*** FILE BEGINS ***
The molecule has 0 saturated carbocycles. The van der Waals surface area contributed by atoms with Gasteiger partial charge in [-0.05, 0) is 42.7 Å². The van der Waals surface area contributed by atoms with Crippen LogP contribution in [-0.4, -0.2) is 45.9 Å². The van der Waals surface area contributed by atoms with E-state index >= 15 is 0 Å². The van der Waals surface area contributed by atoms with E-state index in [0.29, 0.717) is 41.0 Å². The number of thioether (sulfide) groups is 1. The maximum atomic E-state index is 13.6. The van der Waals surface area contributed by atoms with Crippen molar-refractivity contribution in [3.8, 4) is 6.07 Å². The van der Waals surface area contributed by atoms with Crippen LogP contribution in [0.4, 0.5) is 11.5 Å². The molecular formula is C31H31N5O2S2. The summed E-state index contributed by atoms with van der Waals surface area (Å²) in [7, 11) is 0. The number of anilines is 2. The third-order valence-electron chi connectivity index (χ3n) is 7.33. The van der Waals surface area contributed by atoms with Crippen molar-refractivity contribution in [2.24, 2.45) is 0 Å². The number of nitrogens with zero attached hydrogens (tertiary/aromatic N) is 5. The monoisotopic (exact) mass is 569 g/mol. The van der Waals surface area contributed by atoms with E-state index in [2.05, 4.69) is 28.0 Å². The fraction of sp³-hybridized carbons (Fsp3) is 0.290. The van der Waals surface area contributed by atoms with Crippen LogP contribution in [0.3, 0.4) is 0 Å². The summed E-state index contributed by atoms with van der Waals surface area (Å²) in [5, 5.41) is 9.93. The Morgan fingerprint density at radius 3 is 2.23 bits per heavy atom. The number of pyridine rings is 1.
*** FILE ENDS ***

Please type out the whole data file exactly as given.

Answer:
The molecule has 0 saturated carbocycles. The van der Waals surface area contributed by atoms with Gasteiger partial charge in [-0.05, 0) is 42.7 Å². The van der Waals surface area contributed by atoms with Crippen LogP contribution in [-0.4, -0.2) is 45.9 Å². The van der Waals surface area contributed by atoms with E-state index >= 15 is 0 Å². The van der Waals surface area contributed by atoms with E-state index in [0.29, 0.717) is 41.0 Å². The number of thioether (sulfide) groups is 1. The maximum atomic E-state index is 13.6. The van der Waals surface area contributed by atoms with Crippen molar-refractivity contribution in [3.8, 4) is 6.07 Å². The van der Waals surface area contributed by atoms with Crippen LogP contribution in [0.4, 0.5) is 11.5 Å². The molecular formula is C31H31N5O2S2. The summed E-state index contributed by atoms with van der Waals surface area (Å²) in [7, 11) is 0. The number of anilines is 2. The third-order valence-electron chi connectivity index (χ3n) is 7.33. The van der Waals surface area contributed by atoms with Crippen molar-refractivity contribution in [2.24, 2.45) is 0 Å². The number of nitrogens with zero attached hydrogens (tertiary/aromatic N) is 5. The monoisotopic (exact) mass is 569 g/mol. The van der Waals surface area contributed by atoms with E-state index in [2.05, 4.69) is 28.0 Å². The fraction of sp³-hybridized carbons (Fsp3) is 0.290. The van der Waals surface area contributed by atoms with Crippen LogP contribution in [0.3, 0.4) is 0 Å². The summed E-state index contributed by atoms with van der Waals surface area (Å²) in [5, 5.41) is 9.93. The Morgan fingerprint density at radius 3 is 2.23 bits per heavy atom. The number of pyridine rings is 1.